Three Major Loopholes of Contractual Working Hours
CY Leung, the previous Chief Executive of Hong Kong Special Administrative Region, hastily “delivered” his election promise shortly before his term ended, by sending the recommendation of “Contractual Working Hours” to Executive Council for further discussion. When he ran for office in 2012, he made concrete promise such as “to establish a special committee, to work out the legislation work that promote standard working hours.” Yet, he forgot his own promise as soon as he took office and the so-called recommendation was just a cover-up, to make others believe that he delivered his promise. In reality, contractual working hours could not help reduce excessive overtime, a problem faced by many workers.
Two major aspects of the Executive Council’s Proposal:
1. to recommend the legislation to provide for stipulation of hours of work and overtime compensation in employment contracts;
2. to pass laws to make it mandatory for employers to pay lower-income workers overtime wages / day-off at rates no less than their regular salaries / day-off standards.
Stipulation of Contracts is Missing the Target when Employees Have Little Say
I am a clerk in a tutorial school and I have to handle everything: student registration, printing posters, copying notes, filing, whatever the boss assigns me. My original contract states that I work from to , but in reality, I work overtime very often. Two days in a week, I could leave office on time and on the other days, I am lucky if I could leave by . Without a high academic qualification, I earn HKD 10,800 per month. I would like to further study, to upgrade myself, but the long working hours is a barrier. Contractual working hours could not help me. My boss made a calculation after he heard about it, he said my current hourly income is HKD 52 and if my overtime hours, i.e. 8 or 9 hours per week would be counted, he would have to pay overtime premiums of HKD 1,800 per month. Thus, he said he would then revise the contract to 10 working hours per day, to address the need of business. I have no chance to say anything.
Standard working hours and contractual working hours are two different concepts. Without standard working hours and under the current imbalanced setting of labour relations, employers are free to draw contracts in their favour. They would state long working hours in contracts to avoid overtime premiums. In short, contractual working hours does not only fail to help workers, but rationalizes the practice of long working hours and excessive overtime.
Income Benchmark at HKD 11,000
I used to work in a food factory. That factory closed down and I was unemployed. I am getting older and could not find a job in the same sector. I have to take care of my mother and don’t want to travel far to work, so now I work as a security guard in a building nearby. I work 12 hours per day. Based on the legal minimum wages of HKD 34.5 per hour, my monthly income is HKD 10,764 (26 working days). There is no payment on holidays and rest days.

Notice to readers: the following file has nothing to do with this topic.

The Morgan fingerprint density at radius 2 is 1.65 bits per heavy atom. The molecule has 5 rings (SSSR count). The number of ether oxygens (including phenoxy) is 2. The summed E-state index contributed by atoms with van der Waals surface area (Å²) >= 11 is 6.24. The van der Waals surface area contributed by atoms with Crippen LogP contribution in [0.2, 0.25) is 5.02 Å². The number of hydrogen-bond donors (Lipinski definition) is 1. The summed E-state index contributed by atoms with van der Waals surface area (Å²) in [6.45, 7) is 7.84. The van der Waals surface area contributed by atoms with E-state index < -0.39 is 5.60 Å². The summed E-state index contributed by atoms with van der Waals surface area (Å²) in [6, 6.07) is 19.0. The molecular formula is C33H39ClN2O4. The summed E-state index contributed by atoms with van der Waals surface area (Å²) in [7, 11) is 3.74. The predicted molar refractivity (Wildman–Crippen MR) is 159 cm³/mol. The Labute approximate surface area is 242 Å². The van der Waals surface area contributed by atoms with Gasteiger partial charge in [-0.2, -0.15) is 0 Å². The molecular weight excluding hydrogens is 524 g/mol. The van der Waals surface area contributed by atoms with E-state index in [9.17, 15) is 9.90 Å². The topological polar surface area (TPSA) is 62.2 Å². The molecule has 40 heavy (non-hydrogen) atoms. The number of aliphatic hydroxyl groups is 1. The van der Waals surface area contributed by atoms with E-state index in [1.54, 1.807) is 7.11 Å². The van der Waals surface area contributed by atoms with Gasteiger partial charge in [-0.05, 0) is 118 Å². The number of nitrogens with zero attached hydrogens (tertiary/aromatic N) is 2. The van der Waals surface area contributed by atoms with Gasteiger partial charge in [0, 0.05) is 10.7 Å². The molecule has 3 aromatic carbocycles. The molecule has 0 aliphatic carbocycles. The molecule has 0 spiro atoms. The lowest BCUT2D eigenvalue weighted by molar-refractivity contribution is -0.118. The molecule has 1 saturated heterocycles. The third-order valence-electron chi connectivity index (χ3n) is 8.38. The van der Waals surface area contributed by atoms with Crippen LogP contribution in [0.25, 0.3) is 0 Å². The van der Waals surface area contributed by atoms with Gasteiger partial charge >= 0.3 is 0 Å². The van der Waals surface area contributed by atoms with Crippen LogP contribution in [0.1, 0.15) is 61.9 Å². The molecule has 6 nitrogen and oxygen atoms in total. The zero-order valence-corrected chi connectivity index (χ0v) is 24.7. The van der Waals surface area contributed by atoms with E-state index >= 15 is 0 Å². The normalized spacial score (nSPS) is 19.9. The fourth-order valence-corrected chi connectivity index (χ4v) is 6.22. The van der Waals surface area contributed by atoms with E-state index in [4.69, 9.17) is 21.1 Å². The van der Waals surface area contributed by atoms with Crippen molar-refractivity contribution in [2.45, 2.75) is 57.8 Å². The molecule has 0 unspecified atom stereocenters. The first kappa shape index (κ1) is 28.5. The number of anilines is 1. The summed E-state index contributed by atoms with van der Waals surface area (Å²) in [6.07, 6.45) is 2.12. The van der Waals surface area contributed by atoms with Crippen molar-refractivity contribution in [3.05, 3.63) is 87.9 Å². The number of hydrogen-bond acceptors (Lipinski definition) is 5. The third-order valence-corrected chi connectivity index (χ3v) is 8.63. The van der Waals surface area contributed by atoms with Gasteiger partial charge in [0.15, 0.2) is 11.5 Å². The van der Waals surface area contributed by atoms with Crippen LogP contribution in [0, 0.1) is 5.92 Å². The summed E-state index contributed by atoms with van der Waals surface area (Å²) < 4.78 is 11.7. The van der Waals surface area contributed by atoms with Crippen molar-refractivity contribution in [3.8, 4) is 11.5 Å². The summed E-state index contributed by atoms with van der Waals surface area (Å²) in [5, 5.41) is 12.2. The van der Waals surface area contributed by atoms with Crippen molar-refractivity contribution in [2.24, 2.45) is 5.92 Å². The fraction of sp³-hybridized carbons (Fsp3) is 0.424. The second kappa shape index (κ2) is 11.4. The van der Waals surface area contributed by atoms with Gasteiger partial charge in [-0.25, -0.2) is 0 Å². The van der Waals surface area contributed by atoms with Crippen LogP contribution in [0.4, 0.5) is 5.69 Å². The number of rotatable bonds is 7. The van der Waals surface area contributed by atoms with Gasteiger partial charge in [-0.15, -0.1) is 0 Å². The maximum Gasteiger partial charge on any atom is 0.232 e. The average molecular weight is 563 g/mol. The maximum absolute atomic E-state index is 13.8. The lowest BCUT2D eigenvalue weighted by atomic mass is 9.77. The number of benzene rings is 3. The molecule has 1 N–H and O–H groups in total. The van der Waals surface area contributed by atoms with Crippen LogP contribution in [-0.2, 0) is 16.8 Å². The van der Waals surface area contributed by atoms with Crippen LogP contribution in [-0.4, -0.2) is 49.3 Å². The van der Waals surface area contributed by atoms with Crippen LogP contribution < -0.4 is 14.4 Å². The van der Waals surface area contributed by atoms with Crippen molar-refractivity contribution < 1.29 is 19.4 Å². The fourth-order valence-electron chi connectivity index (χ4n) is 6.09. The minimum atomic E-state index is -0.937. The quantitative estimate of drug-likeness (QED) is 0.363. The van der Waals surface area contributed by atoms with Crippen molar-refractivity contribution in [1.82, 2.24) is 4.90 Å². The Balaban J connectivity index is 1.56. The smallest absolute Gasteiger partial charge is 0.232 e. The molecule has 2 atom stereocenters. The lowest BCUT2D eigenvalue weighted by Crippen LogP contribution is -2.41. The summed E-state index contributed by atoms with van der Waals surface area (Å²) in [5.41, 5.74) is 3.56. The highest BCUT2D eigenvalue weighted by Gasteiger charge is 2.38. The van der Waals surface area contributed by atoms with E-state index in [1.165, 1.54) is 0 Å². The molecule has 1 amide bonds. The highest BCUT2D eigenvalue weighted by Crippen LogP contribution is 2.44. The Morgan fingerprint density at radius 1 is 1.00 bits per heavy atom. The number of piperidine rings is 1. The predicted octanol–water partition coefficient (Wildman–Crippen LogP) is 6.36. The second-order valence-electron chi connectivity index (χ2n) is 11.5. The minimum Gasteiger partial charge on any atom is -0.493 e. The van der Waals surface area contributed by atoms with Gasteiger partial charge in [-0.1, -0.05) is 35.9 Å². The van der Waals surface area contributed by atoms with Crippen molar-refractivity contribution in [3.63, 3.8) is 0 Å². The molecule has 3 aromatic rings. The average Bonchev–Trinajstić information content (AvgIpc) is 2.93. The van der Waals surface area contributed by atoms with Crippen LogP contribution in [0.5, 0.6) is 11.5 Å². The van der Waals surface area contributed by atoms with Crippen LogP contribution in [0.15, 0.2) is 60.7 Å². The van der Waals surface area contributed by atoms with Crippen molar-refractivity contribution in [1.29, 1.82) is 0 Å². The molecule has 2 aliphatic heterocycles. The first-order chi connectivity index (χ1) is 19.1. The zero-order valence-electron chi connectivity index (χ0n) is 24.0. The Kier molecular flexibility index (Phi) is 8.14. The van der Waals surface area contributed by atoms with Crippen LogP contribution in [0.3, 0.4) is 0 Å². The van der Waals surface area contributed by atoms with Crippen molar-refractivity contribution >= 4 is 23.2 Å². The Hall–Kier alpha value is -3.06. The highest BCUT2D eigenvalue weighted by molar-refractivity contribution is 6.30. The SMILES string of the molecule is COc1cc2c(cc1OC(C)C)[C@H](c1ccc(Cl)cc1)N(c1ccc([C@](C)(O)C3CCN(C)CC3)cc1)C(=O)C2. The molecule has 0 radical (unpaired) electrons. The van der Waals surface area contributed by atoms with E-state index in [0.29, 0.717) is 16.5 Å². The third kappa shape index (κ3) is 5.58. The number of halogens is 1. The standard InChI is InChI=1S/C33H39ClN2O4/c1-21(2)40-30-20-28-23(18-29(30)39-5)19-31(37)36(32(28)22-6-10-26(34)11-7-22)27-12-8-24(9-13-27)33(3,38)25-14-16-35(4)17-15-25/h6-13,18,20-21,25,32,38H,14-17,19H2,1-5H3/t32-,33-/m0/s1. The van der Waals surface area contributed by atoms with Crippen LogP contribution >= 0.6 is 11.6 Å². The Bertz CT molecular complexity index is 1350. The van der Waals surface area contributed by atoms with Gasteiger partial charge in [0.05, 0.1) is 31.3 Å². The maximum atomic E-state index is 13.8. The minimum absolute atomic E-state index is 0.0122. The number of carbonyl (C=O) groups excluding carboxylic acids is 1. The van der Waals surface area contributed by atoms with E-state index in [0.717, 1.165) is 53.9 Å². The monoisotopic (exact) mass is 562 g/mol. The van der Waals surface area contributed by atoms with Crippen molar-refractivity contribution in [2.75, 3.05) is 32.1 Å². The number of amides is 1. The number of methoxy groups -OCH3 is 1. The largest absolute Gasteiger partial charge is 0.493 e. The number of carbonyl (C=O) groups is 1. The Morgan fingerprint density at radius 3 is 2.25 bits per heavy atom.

The Government proposed to set the low income benchmark at HKD 11,000, how low is it? It is so low that it might not even help a security guard who earns legal minimum wages. It would become irrelevant to workers in the higher income sectors, such as accounting and health care. When the Government claims such a benchmark could protect a large number of workers, it is exaggerating. Based on Standard Working Hours Committee’s report, 26,000 workers worked overtime and earned less than HKD 10,000 in April 2014, i.e. 0.87% of the total workforce. The Government claims 550,000 workers would benefited from this benchmark. but it fails to address that many of them are workers who are entitled to overtime premiums, some are part-time workers or informal workers, this benchmark does not entitle them for more benefits.
Overtime premiums 1:1
I am a cleaning worker in a local shopping mall, earning HKD 34.5 per hour. If I work overtime, I get overtime premiums too. The lady at the personnel department said the employer would break the law if s/he wouldn’t pay me overtime premiums, because then my hourly income would be lower than the legal minimum wages. If the Government proposed a 1:1 overtime premiums, what is the use of it? I don’t get more benefits.
The Government has been turning a blind eye to unpaid overtime work for a long time and now its so-called new protective measure is the 1:1 overtime premiums, which should have been a fair share for an employee to receive when s/he works overtime. For employers, the 1:1 overtime premiums would save them money and administration work to make current employees work longer. Thus, it does not provide any incentive for employers to recruit more employees, to combat the problem of excessive overtime.